- Count based N-Gram Language Models
- Neural N-Gram Language Models
- Recurrent Neural Network Language Models

A language model assigns a **probability** to a sequence of words, given the observed training text, how probable is this new utterance?

Most language models employ the chain rule to decompose the joint probability into a sequence of conditional probabilities: \[
p(w_1, w_2, w_3, ..., w_N) = p(w_1)p(w_2|w_1)p(w_3|w_1,w_2)*...*p(w_N|w_1,..w_{N-1})
\] **Evaluating a Language Model**

A good model assigns real utterances \(w_1^N\) from a language a high probability. This can be measured with *cross entropy*: \[
H(w_1^N) = -\frac{1}{N}\log_2p(w_1^N)
\] *Intuition* : Cross entropy is a measure of how many bits are needed to encode text with our model.

**Data**

Language modelling is a time series prediction problem in which we must be careful to **train on the past** and **test on the future**.

If the corpus is composed of articles, it is best to ensure the **test data** is drawn from **a disjoint set of articles** to the training data.

## Count based N-Gram Language Models

**Markov assumption**

- only previous history matters
- limited memory: only last \(k - 1\) words are included in history(older words less relevant)
- \(k\)-th order Markov model

e.g. 2-gram language model: \[
p(w_1, w_2, ..., w_n) \approx p(w_1)p(w_2|w_1)p(w_3|w_2)...p(w_n|w_{n-1})
\] **Estimating Probabilities**

Maximum likelihood estimation for 3-grams: \[ p(w_3|w_1, w_2) = \frac{count(w_1,w_2,w_3)}{count(w_1,w_2)} \] In our training corpus we may never observe this trigrams:

- Oxford Pimm's eater
- Oxford Pimm's drinker

If both have count 0 our smoothing methods will assign the same probability to them.

A better solution is to interpolate with the bigram probability.

- Pimm's eater
- Pimm's drinker

A simple approach is linear interpolation: \[ p_l(w_n|w_{n-1}, w_{n-2}) = \lambda_3p(w_n|w_{n-1}, w_{n-2})+\lambda_2p(w_n|w_{n-1})+\lambda_1p(w_n) \] where \(\lambda_3 + \lambda_2 + \lambda_1 = 1\).

**Summary**

Good

- Count based n-gram models are exceptionally scalable and able to be trained on trillions of words of data
- fast constant time evaluation of probabilities at best time
- sophisticated smoothing techniques match the empirical distribution of language

Bad

- Large ngrams are sparse, so hard to capture long dependencies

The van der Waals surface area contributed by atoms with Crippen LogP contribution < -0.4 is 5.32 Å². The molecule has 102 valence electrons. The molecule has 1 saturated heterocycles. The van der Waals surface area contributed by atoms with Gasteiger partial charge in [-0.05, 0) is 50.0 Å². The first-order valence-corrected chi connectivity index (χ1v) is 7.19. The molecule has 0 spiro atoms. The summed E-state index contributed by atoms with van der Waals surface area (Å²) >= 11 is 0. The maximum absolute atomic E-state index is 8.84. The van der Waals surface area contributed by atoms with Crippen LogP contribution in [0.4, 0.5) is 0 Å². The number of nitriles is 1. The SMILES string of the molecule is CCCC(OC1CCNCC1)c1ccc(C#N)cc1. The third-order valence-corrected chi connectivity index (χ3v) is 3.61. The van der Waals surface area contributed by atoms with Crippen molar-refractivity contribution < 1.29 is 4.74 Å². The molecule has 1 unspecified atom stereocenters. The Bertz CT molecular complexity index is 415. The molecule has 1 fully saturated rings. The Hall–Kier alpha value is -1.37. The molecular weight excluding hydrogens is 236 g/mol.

- symbolic nature does not capture correlations between semantically similary word distributions, e.g. cat <-> dog.
- similarly morphological regularities, running <-> jumping, or gender.

## Neural N-Gram Language Models

Trigram NN language model \[ h_n = g(V[w_{n-1};w_{n-2}] + c) \]

\[ \hat{p_n} = softmax(Wh_n + b) \]

\[ softmax(u)_i = \frac{\exp(u_i)}{\sum_j\exp u_j} \]

where

- \(w_i\) are one hot vetors and \(\hat{p_i}\) are distributions
- \(|w_i| = |\hat{p_i}| = V\) (words in the vocabulary)
- \(V\) is usually very large \(> 1e5\)

**Training**

The usual training objective is the cross entropy of the data given the model (MLE): \[ F = -\frac{1}{N}\sum_ncost_n(w_n,\hat{p_n}) \] The cost function is simply the model's estimated log-probability of \(w_n\): \[ cost(a, b) = a^T\log b \]

Calculating the gradients is straightforward with back propagation: \[ \frac{\partial F}{\partial W} = -\frac{1}{N}\sum_n \frac{\partial cost_n}{\partial \hat{p_n}}\frac{\partial \hat{p_n}}{\partial W} \]

\[ \frac{\partial F}{\partial W} = -\frac{1}{N} \sum_n\frac{\partial cost_n}{\partial \hat{p_n}}\frac{\partial\hat{p_n}}{\partial h_n}\frac{\partial h_n}{\partial V} \]

**Comparison with Count Based N-Gram LMs**

Good

Better generalisation on unseen n-grams, poorer on seen n-grams.

Solution: direct (linear) ngram features

Simple NLMs are often an order magnitude smaller in memory footprint than their vanilla n-gram cousins (though not if you use the linear features suggested above!)

Bad

- The number of parameters in the model scales with the n-gram size and thus the length of the history captured.
- The n-gram history is finite and thus there is limit on the longest dependencies that an be captured.
- Mostly trained with Maximum Likelihood based objectives which do not encode the expected frequencies of words a priori.

## Recurrent Neural Network Language Models

The major difference between RNN and Neural N-Gram model is RNN not only forward propagate the previous input (\(y_{n-1}\)) to next layer but also forward propagate the previous **state** (\(h_{n-1}\)).

**BPTT**

**Back Propagation Through Time** (BPTT) note the dependence of derivatives at time \(n\) with those at time \(n + \alpha\).

**TBPTT**

If we break these dependencies after a fixed number of time steps we get **Truncated Back Propagation Through Time** (TBPTT).

![(/images/NLP/TBPTT.png)

**Comparison with N-Gram LMs**

Good

- RNNs can represent unbounded dependencies, unlike models with a fixed n-gram order.
- RNNs compress history of words into a fixed size hidden vector.
- The number of parameters does not grow with the length of dependencies captured, but they do grow with the amount of information stored in the hidden layer.

Bad

- RNNs are hard to learn and often will not discover long range dependencies present in the data.